hypoglycemic shock

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Related to hypoglycemic shock: hypoglycemic coma

hypoglycemic shock

Shock produced by extremely low blood sugars (less than 40 mg/dl), usually caused by an injection of an excessive amount of insulin, failure to eat after an insulin injection, or rarely by an insulin-secreting tumor of the pancreas. Insulin-related hypoglycemic shock may be intentionally induced in the treatment of certain psychiatric conditions. Synonym: insulin shock See: hypoglycemia

Patient care

All unconscious patients should be treated for presumptive hypoglycemia with an injection of D50. Once the patient is conscious, glucose is given by mouth to attain the desired glucose level. The rescue therapy is followed by a carbohydrate and protein snack to maintain the desired level.

The stabilized patient's immediate past history should be reviewed, looking for triggering factors. The patient and family can then be taught ways to avoid such situations in the future or to manage them before hypoglycemia again becomes this serious. If insulin levels need to be adjusted, the patient's preprandial glucose levels for the preceding 24 hr must be reviewed. The patient and family are assisted in processing the event. Their treatment actions are given positive reinforcement, correcting any errors such as inability to recognize early symptoms of insulin shock, overcorrection of insulin deficiency, or use of food products that are absorbed too slowly.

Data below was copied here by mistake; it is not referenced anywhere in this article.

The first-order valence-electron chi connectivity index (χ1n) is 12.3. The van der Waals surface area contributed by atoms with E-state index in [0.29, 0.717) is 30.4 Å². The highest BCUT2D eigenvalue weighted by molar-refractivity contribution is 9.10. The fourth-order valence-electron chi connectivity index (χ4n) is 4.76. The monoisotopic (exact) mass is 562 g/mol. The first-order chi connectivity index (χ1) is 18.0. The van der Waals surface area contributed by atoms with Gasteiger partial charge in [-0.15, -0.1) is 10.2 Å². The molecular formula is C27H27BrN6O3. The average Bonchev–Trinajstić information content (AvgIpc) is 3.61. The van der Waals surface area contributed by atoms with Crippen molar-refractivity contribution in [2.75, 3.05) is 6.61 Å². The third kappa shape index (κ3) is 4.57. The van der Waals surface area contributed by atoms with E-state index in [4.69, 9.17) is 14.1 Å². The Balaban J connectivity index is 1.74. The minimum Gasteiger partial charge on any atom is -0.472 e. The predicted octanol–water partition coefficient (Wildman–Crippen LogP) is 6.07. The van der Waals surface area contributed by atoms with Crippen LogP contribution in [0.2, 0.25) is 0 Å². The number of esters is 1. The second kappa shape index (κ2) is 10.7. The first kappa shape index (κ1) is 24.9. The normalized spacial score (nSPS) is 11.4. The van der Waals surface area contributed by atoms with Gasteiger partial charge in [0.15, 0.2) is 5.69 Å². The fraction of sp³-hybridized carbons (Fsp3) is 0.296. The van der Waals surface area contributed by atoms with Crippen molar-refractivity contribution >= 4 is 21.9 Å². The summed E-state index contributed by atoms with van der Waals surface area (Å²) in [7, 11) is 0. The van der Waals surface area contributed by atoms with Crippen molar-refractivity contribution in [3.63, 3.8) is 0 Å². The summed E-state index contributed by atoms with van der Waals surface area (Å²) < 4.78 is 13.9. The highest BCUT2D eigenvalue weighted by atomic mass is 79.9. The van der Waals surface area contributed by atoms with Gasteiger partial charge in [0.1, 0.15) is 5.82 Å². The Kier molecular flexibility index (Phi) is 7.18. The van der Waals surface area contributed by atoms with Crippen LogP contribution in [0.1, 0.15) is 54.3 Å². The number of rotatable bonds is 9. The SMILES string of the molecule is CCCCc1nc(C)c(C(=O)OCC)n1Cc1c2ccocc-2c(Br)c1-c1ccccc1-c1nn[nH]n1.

See also: shock
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